Facebook makes people unhappy, study says

Bad Mood? Blame Facebook.

Feeling sad? Deleting your Facebook profile might make you feel better.

A new study conducted by the Happiness Research Institute shows that people who gave up Facebook for a week reported higher levels of satisfaction than those who continued to use the social network.

The study, conducted in Denmark, used a sample of 1,095 Facebook users split into two groups: people who continued using Facebook and those who stopped.

Overall, the Facebook users were 39 percent more likely to feel unhappy than the non-users.

About 88 percent of non-Facebook users described themselves as "happy," compared with 81 percent of the Facebook users. Similarly, 84 percent of Facebook users reported appreciating their lives compared with 75 percent of the non-Facebooking contingent.

Those who boycotted Facebook also reported having a richer social life and fewer difficulties in concentrating, while the active users did not report a difference.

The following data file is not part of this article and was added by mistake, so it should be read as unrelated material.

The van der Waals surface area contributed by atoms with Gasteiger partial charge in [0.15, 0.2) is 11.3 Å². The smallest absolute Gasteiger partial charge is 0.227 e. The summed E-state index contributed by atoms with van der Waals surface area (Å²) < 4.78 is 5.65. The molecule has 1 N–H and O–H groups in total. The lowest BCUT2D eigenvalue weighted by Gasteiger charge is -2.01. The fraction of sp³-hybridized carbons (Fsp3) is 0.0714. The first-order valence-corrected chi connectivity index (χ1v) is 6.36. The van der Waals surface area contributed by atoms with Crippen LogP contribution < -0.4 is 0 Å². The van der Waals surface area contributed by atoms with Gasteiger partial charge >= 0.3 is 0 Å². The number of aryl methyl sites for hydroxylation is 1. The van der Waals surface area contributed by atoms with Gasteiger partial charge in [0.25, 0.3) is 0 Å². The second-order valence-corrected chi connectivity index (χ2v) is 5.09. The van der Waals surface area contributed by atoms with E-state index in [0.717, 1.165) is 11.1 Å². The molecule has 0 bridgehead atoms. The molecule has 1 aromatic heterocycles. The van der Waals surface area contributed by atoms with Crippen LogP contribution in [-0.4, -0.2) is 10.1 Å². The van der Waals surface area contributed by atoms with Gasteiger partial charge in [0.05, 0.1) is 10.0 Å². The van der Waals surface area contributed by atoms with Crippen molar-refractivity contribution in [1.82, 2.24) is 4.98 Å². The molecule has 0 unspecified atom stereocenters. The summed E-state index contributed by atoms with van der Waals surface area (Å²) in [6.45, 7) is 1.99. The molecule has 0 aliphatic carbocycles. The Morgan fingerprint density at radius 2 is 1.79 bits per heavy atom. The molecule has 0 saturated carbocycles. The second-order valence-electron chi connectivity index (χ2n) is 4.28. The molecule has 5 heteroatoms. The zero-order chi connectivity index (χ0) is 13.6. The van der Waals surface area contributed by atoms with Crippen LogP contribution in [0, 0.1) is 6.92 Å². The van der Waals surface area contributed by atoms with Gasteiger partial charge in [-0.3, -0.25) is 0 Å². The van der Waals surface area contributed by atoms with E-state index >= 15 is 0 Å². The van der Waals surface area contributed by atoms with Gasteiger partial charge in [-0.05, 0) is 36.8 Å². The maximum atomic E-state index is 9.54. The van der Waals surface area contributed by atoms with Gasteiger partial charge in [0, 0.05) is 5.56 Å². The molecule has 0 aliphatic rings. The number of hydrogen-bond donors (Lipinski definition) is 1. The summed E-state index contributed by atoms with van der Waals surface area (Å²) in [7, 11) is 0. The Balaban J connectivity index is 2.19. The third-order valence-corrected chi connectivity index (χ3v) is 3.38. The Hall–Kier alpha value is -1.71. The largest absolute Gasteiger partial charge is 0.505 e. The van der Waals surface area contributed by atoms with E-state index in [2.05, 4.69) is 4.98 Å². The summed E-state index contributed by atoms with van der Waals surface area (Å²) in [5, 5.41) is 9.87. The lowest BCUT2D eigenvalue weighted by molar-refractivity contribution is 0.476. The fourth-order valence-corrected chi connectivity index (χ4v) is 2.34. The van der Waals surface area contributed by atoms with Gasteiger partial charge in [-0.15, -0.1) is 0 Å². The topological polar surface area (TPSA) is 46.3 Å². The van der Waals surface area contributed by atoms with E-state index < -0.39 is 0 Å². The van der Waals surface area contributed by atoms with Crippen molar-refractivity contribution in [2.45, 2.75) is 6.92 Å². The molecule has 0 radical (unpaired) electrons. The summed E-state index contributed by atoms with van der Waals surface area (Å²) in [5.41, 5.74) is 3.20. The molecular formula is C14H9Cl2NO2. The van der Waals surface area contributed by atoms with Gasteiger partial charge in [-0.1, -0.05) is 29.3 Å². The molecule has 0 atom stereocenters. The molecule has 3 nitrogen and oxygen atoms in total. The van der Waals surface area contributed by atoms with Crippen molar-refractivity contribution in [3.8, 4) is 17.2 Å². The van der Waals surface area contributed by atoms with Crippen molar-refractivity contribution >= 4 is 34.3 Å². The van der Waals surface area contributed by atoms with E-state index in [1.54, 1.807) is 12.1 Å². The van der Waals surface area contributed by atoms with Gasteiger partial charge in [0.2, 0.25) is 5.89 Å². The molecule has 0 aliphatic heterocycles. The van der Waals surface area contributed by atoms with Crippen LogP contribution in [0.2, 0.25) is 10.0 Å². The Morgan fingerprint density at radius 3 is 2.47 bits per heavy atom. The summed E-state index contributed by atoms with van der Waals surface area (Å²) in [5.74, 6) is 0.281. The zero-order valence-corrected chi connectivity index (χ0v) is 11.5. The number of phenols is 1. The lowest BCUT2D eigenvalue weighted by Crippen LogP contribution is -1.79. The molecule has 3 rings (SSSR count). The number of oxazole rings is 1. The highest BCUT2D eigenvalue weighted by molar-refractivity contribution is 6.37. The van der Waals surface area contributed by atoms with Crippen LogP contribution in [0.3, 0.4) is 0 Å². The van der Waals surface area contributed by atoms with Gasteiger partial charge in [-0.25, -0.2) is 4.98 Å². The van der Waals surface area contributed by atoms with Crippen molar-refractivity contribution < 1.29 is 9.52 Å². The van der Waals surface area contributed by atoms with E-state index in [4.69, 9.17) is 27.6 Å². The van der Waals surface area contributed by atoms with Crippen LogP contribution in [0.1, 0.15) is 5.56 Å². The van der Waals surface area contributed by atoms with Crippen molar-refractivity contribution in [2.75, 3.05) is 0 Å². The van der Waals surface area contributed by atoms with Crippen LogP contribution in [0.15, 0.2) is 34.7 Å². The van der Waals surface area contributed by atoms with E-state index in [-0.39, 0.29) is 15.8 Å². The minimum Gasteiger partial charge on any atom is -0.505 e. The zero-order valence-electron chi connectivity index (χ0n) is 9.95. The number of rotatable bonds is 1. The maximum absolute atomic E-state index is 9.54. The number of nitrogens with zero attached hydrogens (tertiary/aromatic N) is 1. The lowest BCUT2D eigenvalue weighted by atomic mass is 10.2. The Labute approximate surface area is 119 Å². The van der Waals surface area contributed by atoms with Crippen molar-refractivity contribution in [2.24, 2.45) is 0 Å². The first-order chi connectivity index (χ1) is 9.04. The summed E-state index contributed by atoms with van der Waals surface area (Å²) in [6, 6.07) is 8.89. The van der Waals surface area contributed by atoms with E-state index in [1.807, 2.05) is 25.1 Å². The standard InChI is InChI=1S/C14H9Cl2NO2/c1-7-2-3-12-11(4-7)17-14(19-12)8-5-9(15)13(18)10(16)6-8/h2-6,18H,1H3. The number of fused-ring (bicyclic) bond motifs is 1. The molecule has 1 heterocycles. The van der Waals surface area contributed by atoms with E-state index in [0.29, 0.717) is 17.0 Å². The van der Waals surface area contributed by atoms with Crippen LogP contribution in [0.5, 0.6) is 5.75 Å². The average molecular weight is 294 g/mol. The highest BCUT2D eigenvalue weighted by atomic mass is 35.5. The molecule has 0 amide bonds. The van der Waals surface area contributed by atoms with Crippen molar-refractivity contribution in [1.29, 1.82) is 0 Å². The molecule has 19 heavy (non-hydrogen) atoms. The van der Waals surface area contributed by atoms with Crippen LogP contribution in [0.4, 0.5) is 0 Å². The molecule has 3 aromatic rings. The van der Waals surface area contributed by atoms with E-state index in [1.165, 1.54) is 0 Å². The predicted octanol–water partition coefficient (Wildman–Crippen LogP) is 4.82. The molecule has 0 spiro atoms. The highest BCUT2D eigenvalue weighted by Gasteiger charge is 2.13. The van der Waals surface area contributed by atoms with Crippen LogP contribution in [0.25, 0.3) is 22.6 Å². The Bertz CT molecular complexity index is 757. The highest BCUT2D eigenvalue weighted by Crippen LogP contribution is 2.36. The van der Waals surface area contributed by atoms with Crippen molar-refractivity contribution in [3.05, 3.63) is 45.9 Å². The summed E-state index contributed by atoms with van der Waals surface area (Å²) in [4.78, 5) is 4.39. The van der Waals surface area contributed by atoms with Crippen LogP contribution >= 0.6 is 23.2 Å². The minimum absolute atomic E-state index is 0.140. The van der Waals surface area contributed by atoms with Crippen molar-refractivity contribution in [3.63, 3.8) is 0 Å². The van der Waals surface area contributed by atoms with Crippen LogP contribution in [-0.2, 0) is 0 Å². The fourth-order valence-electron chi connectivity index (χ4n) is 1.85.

Copyright 2015 U.S. News & World Report

See the evolution of Facebook through the years:

Facebook through the years
See Gallery
Facebook makes people unhappy, study says
A businessman displays the Facebook Inc. web page using an Apple iPad, made by Apple Inc. in this arranged photograph in London, U.K., on Thursday, Aug.19, 2010. Research In Motion Ltd. is turning to technology used in BMW audio systems and the Army�s Crusher tank as it tries to distinguish its new tablet computer from Apple Inc.�s iPad, said three people familiar with the plans. Photographer: Jason Alden/Bloomberg via Getty Images
Mark Zuckerbergs facebook page. (Erkan Mehmet / Alamy)
23 March 2015 - Istanbul, TURKEY: Facebook user login screen. The number of active mobile users Facebook has reached 1 billion people. (Photo via Shutterstock)

More from US News:
Facebook dislike button is complicated
Poll says sexual harassment is the most common abuse on Facebook
How rich is Donald Trump?

Read Full Story